The Great Escape 2019
The Great Escape seems to have become a fixed date in my calendar. My first time was after I’d been to SXSW and it didn’t compare favourably. I found it was difficult to jump about between venues as they were often a good distance away, and you would often get to the venue to find it full. After several TGEs, I now tackle them differently with a lower expectation. I now see it as a short break with some music and don’t stress about rushing between venues or missing a band.
For the last few years I’ve started my TGE on the Wednesday. It means I can start at midday on the Thursday and there’s usually some music on in Brighton the night before anyway. This year as no different. Well I say no different, I actually mean sadly, was different.
Just before Christmas, one of my favourite Brighton venues, Sticky Mike’s announced it was closing. This is my usual Wednesday night and end of festival hang-out. There was some good news, when they announced that they would be using the East Street Tap as their new venue, one of my favourite pubs in Brighton. It turned out to be bad news as the regular student crowd who seemed to occupy upstairs at Sticky Mike’s have migrated to the much smaller East Street Tap and throughout the weekend I struggled to get in. The nearest was stranding on the stairs to the upstairs venue/
Losing Sticky Mike’s is a sad loss.
Despite its closure. There was still some things happening on the Wednesday with some bands playing the main festival hub, some free events at the Green Door Store and the Prince Albert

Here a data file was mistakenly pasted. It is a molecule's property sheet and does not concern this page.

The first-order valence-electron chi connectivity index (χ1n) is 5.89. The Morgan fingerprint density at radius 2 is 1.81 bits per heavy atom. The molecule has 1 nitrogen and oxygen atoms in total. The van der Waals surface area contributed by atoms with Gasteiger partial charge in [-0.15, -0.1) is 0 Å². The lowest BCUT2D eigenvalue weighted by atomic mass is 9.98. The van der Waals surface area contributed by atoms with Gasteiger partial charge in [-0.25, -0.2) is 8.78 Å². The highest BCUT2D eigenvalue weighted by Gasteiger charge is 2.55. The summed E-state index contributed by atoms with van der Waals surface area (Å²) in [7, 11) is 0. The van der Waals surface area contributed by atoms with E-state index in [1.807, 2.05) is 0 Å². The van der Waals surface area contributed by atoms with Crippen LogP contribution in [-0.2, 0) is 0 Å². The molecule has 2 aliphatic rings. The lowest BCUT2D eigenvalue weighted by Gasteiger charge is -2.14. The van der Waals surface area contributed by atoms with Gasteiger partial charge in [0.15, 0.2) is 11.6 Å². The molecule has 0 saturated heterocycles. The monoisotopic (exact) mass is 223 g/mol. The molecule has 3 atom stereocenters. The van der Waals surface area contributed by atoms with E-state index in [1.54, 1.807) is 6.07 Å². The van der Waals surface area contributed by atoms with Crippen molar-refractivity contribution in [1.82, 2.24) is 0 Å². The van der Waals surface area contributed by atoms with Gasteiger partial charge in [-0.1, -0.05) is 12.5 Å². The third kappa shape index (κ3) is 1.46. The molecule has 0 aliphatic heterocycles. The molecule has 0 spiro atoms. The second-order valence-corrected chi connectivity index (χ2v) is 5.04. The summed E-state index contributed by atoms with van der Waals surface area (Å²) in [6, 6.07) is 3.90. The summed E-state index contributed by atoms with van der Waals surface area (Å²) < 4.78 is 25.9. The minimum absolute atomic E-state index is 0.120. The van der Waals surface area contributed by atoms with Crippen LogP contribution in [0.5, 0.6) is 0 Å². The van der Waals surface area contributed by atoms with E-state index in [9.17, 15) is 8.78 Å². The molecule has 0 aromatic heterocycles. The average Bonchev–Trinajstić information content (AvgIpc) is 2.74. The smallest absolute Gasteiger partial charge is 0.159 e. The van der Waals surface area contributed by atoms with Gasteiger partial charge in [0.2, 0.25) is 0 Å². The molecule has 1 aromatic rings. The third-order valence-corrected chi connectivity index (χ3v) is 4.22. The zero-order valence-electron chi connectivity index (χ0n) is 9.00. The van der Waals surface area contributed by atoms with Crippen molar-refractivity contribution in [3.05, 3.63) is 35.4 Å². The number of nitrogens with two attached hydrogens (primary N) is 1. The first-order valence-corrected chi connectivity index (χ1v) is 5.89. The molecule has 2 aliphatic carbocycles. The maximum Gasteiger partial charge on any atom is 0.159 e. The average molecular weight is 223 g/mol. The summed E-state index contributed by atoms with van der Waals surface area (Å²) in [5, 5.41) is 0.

Unlike last year. I didn’t have a photo pass. Okay, I’m not shooting for a magazine or online website. But I’m the sort of person they should be giving a pass to. I’m not overly bothered by the big acts. I’m happy to photograph the next generation and throughout the weekend, the venues I was in, were devoid of official photographers unless there was ‘hype’ behind the band. What’s the point of having the same acts photographed by a few dozen photographers? Because of this, I left most of my kit at home and just took a few primes and a fallback camera in case security were being sniffy.
The festival itself kicked off in fine style with Cousin Tony’s Brand New Firebird. An Aussie band who played a nice slice of infectious pop-indie. They even made a ‘keytar’ sound good.
Deciding on getting in an early banker and positioning myself for the walk up to Horatios, I headed down to see the amazing playing of Gwenifer Raymond. If you haven’t seen there. She’s pretty amazing on the guitar and banjo.
The Russians had invaded Horatios on the pier and I headed up to hear Lucidvox, a band that had played London earlier in the week with positive reviews. Sadly, there were sound issues that effected the two bands I saw.